Mr. Daddy

Add being Fiona’s preschool teacher to the many hats I wear. It’s a hard job, but well worth it.

I’ve grown accustomed to wearing a lot of hats. I’m an independent consultant (or a freelancer, depending upon the mood I’m in). I’m a jobseeker. I’m a custodian who cleans our house, a dishwasher who spends on average an hour a day huddled over the sink while listening to WNYC (thank heavens for public radio), a laundry service, and an errand runner who brings almost all of our groceries home with my own bare hands. Clerk in our branch. Father and stay-at-home dad. Husband.

Now I’m also Mr. Daddy. At least, that’s what Fiona has taken to calling me on occasion, now that I have started teaching her in a homeschool version of preschool. And it’s one of the most challenging things I have ever done.

The story begins a little over a year ago, when Fiona started preschool. Susan found a great little preschool not too far from where we live. It was just what we were looking for: convenient, small, and cozy, with an owner and teacher who were very focused on planning a great curriculum. See, we didn’t need it as a daycare—we just wanted a place where Fiona could socialize and enhance her learning. The preschool was a great place for her to do that, and it was affordable.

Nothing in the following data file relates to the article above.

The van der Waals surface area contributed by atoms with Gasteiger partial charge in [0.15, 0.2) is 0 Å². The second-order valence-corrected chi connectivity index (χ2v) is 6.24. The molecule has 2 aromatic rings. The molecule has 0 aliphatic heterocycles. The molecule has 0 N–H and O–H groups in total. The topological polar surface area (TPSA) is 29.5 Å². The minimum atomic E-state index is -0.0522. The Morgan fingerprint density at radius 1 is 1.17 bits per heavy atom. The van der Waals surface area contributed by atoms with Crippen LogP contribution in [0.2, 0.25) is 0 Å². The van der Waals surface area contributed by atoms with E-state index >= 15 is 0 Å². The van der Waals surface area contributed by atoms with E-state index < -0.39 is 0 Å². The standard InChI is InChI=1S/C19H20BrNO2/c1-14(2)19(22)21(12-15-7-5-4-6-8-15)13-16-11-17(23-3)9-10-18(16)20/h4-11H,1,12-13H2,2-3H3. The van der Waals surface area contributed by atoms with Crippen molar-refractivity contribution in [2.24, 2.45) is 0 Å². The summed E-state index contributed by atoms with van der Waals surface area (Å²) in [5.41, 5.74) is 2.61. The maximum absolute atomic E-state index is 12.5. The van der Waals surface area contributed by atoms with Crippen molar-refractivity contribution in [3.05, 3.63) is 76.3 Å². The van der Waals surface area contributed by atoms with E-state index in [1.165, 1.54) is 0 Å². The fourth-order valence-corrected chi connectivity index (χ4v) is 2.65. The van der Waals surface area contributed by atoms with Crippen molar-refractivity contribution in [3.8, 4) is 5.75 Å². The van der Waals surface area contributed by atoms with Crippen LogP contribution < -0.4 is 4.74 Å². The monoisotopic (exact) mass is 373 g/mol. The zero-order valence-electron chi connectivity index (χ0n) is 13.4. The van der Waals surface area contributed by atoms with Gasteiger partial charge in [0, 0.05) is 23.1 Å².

Then they fired the teacher. Two weeks into the school year, the day before they had an open house with all the parents and children. That was awkward. After a little mingling, they asked the parents to gather around in a circle while they talked about the coming year. Everyone was a little uneasy—some concern, unresolved, hanging in the air over everyone’s heads. Then a parent finally spoke up about it: “Can we talk about the teacher?” The can of worms was opened, and I don’t think it ever got closed again, for the rest of the year.

Then there were the field trips. Oh, they were great trips, alright: a bread tour of Brooklyn; a visit to the Queens County Farm Museum; a puppet show. We decided Fiona should go on all of them, and I could come along as a chaperone. We had to pay for each of us to come, and we did, right at the beginning of the year. Then, as each trip approached, the owner asked me whether Fiona and I would be coming. I began to doubt her recordkeeping and business acumen.

But Fiona still had an enjoyable time. She really liked the teacher. She made some great friends. I cherished the brief time we got to spend on the bus each Tuesday and Thursday as I took Fiona to school. And it gave me two days a week to focus on my consulting work, my job search, and other projects.

So we were ready for her to attend again this year, and maybe for three or even five days a week. But they upped the price. After some serious, thoughtful contemplation, we decided we could use that money better ourselves if we kept Fiona home and I homeschooled her. That, and I was tired of feeling like I was banging my head against the wall with a fruitless job search. All that time I had spent in the previous year on Tuesdays and Thursdays, networking, finding job openings, writing cover letters, submitting applications—and I still had basically nothing to show for it. It was time to start doing something meaningful.